Former Ghanaian President, Jerry Rawlings, has said Africa must rise against unnecessary interference in her affairs by Western powers.
Addressing the 10th anniversary celebrations of the pan-African parliament in Johannesburg, South Africa on Tuesday March 18, 2014, Mr Rawlings said: “As a Continent, we cannot continue to allow some members of the developed world to interfere and intervene in our affairs while we become passive observers.”
The former Military leader of the gold, cocoa and oil-rich West African country observed that the continuous interference in Africa’s internal affairs by Western powers has, in most cases, led to gross disrespect of her sovereignty.
“Today Libya is but a pale shadow of itself with militants ensuring on a daily basis that political authority does not take root,” Rawlings cited as an example.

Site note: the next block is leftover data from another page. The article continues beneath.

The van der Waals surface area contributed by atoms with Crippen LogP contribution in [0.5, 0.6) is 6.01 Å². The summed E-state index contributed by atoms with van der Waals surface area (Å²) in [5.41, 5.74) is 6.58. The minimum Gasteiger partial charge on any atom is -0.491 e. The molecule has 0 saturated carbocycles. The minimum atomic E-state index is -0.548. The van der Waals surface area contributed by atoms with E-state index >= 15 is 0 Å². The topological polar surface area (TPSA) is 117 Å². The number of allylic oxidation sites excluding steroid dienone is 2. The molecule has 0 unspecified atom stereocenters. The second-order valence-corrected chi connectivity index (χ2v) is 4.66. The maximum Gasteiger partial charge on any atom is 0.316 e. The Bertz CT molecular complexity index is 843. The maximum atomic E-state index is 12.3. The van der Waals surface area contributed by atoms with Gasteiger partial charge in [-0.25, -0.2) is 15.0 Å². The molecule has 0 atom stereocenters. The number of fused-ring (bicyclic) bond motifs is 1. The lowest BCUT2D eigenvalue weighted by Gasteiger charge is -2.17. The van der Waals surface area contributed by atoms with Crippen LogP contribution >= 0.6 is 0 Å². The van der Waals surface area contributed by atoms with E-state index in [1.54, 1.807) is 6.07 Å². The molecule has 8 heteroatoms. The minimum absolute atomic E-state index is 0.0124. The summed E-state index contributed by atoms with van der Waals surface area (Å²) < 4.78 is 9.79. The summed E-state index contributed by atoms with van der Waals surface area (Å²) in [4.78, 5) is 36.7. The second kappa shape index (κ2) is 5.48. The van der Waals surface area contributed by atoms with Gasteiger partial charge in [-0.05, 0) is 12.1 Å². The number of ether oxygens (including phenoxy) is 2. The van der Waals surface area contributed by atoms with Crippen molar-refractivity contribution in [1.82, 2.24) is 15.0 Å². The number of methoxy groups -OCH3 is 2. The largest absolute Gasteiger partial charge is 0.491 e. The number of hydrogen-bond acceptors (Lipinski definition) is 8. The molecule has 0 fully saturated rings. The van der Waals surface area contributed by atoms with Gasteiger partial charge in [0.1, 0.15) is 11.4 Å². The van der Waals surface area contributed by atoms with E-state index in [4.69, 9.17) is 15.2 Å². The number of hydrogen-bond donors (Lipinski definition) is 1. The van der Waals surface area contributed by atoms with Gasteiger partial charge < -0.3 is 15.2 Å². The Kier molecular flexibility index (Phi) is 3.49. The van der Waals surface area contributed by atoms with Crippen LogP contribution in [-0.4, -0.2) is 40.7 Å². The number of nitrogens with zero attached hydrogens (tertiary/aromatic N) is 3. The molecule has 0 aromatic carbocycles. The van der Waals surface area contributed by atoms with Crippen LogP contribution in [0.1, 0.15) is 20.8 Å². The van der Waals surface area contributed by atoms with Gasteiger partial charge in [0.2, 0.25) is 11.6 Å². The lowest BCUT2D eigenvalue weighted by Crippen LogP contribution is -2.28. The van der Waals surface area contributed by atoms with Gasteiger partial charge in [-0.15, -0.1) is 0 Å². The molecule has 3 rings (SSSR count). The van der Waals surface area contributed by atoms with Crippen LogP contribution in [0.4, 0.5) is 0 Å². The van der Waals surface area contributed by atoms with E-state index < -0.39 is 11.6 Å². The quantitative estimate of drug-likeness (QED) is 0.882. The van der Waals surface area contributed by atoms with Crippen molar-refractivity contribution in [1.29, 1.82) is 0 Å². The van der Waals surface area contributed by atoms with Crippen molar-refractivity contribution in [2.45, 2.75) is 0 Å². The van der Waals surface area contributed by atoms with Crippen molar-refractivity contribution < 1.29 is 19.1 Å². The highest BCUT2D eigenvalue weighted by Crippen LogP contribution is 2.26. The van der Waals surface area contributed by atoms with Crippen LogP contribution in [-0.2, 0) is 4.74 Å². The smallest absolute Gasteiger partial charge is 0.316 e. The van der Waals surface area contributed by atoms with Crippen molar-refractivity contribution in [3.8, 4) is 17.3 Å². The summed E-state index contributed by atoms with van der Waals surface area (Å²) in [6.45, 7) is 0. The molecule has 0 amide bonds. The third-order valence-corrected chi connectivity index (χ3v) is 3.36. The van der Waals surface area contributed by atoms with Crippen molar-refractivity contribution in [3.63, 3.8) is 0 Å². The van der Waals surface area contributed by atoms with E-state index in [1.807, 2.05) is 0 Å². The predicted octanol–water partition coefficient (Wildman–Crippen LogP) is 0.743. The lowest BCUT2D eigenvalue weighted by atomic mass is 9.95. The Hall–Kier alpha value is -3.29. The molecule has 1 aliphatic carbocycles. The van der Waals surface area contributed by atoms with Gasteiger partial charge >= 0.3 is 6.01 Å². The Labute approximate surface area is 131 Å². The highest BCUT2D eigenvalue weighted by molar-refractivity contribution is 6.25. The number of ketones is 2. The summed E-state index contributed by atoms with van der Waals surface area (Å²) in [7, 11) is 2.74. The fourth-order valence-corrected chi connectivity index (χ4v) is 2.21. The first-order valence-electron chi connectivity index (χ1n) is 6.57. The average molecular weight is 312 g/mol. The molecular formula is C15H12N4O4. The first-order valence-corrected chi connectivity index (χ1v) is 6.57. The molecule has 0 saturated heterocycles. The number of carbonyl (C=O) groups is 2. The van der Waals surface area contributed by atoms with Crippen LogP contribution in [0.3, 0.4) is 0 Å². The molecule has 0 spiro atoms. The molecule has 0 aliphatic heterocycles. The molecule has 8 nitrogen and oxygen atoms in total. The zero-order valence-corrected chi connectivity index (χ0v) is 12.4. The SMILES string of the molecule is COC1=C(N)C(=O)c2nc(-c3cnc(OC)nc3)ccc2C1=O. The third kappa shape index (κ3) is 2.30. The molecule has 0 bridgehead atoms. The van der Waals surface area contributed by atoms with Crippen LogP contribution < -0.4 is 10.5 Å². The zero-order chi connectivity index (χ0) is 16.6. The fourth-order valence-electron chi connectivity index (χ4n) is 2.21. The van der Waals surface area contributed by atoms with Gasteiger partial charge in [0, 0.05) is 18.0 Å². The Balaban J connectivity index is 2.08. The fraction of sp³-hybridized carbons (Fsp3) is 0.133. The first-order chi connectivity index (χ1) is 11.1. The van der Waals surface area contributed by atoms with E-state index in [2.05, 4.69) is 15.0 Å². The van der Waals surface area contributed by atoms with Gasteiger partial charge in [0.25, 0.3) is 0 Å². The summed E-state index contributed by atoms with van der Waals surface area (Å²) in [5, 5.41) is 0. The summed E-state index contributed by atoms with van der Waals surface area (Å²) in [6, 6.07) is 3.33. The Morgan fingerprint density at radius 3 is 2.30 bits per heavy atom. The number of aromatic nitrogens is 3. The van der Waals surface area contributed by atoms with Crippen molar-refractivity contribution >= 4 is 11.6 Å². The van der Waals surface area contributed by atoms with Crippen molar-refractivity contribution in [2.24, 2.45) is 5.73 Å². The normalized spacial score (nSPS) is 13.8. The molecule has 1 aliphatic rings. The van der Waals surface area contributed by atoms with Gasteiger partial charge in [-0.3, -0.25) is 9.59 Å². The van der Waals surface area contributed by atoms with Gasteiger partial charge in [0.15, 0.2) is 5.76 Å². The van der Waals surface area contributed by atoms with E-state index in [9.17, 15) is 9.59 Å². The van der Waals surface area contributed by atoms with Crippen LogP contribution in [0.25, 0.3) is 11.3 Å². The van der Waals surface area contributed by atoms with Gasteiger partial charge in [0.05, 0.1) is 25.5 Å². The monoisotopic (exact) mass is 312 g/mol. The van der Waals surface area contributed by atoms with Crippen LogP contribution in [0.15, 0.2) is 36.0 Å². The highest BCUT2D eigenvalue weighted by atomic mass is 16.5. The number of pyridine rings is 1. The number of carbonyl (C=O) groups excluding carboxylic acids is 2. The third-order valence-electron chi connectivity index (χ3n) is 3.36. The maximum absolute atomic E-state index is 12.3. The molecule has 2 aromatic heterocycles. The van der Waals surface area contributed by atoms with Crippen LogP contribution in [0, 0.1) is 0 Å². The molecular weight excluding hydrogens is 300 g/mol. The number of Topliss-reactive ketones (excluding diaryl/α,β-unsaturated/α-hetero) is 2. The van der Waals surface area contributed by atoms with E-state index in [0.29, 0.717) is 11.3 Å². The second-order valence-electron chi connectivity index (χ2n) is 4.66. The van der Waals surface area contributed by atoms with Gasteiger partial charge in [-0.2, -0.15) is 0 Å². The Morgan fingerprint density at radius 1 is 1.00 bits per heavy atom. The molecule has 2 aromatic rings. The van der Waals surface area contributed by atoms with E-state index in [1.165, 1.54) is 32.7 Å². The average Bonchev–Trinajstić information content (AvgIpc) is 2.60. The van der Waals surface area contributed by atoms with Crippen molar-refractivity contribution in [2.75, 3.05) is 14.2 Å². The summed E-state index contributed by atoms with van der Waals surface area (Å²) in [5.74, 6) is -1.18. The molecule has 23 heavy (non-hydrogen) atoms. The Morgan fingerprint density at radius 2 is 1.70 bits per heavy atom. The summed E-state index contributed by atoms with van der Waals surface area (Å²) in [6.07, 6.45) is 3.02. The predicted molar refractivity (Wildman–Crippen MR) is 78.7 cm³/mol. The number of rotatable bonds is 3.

According to Rawlings, Africa “cannot look on while elected Presidents are plucked out of their countries and humiliated in such a crude manner.
“Some of us chose to blame Laurent Gbagbo and Gaddafi for the fate that befell them. We are equally to blame for looking on as the global powers entered our continent and virtually staged coups in our countries.”
He believes continental integration could help stave off the influence of the West on the Continent.
In Mr Rawlings’ view, “If as a continent we are keen to let our voice be heard, then we cannot continue to procrastinate on the matter of integration. Integration may sound ambitious for a huge 54-member organisation, but continued delay further relegates our continent to the depths of irrelevance.”
He said Africa “needs to merge its power into one meaningfully strong voice. Africa has power in numbers and resources. It has power in size and cultural uniqueness. This can be forged into a powerful voice of reason,” Rawlings said.
The former Ghanaian leader said: “The time has come for Africa to shake itself out of the culture of censorship and restraint and to assert itself. We have the right to speak against the global power play in Syria and Iraq. We have the right to prevent the negative interference by the former colonial powers in the many conflicts in its former territories and we have the power to resolve our own problems if we choose to. Let us not allow this opportunity to slip by.”